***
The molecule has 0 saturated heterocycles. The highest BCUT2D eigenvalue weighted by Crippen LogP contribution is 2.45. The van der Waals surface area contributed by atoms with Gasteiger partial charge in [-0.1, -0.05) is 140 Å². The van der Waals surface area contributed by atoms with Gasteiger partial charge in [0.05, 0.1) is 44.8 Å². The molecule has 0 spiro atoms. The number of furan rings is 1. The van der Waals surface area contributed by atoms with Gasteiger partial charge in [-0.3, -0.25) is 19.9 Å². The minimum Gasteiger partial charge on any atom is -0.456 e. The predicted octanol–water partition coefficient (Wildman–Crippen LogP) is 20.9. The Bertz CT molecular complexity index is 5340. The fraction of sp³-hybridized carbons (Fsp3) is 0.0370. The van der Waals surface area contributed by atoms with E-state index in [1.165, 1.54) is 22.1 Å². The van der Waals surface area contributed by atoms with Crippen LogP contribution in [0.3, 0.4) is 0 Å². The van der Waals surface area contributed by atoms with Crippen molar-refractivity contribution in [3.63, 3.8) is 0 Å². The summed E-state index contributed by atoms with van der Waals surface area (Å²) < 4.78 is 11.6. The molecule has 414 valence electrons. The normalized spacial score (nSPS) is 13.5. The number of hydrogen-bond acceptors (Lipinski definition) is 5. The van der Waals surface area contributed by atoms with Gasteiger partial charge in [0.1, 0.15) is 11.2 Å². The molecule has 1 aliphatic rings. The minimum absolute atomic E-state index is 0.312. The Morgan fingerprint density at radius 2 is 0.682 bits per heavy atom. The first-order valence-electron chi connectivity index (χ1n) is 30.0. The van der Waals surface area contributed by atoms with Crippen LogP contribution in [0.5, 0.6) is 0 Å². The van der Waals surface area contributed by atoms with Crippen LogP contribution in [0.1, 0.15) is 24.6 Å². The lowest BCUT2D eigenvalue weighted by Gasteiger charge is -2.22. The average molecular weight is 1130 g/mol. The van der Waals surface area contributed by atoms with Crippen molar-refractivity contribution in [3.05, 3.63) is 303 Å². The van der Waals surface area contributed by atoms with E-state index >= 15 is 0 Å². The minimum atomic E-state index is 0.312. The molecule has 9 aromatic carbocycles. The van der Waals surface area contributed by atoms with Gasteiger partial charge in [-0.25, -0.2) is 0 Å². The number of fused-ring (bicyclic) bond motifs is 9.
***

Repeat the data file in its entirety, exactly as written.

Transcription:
The molecule has 0 saturated heterocycles. The highest BCUT2D eigenvalue weighted by Crippen LogP contribution is 2.45. The van der Waals surface area contributed by atoms with Gasteiger partial charge in [-0.1, -0.05) is 140 Å². The van der Waals surface area contributed by atoms with Gasteiger partial charge in [0.05, 0.1) is 44.8 Å². The molecule has 0 spiro atoms. The number of furan rings is 1. The van der Waals surface area contributed by atoms with Gasteiger partial charge in [-0.3, -0.25) is 19.9 Å². The minimum Gasteiger partial charge on any atom is -0.456 e. The predicted octanol–water partition coefficient (Wildman–Crippen LogP) is 20.9. The Bertz CT molecular complexity index is 5340. The fraction of sp³-hybridized carbons (Fsp3) is 0.0370. The van der Waals surface area contributed by atoms with E-state index in [1.165, 1.54) is 22.1 Å². The van der Waals surface area contributed by atoms with Crippen LogP contribution in [0.3, 0.4) is 0 Å². The van der Waals surface area contributed by atoms with Crippen molar-refractivity contribution in [3.63, 3.8) is 0 Å². The summed E-state index contributed by atoms with van der Waals surface area (Å²) < 4.78 is 11.6. The molecule has 414 valence electrons. The normalized spacial score (nSPS) is 13.5. The number of hydrogen-bond acceptors (Lipinski definition) is 5. The van der Waals surface area contributed by atoms with Gasteiger partial charge in [0.1, 0.15) is 11.2 Å². The molecule has 1 aliphatic rings. The minimum absolute atomic E-state index is 0.312. The Morgan fingerprint density at radius 2 is 0.682 bits per heavy atom. The first-order valence-electron chi connectivity index (χ1n) is 30.0. The van der Waals surface area contributed by atoms with Crippen LogP contribution in [0.5, 0.6) is 0 Å². The van der Waals surface area contributed by atoms with Crippen LogP contribution in [0.1, 0.15) is 24.6 Å². The lowest BCUT2D eigenvalue weighted by Gasteiger charge is -2.22. The average molecular weight is 1130 g/mol. The van der Waals surface area contributed by atoms with Crippen molar-refractivity contribution in [3.05, 3.63) is 303 Å². The van der Waals surface area contributed by atoms with E-state index >= 15 is 0 Å². The minimum atomic E-state index is 0.312. The molecule has 9 aromatic carbocycles. The van der Waals surface area contributed by atoms with Gasteiger partial charge in [-0.25, -0.2) is 0 Å². The number of fused-ring (bicyclic) bond motifs is 9.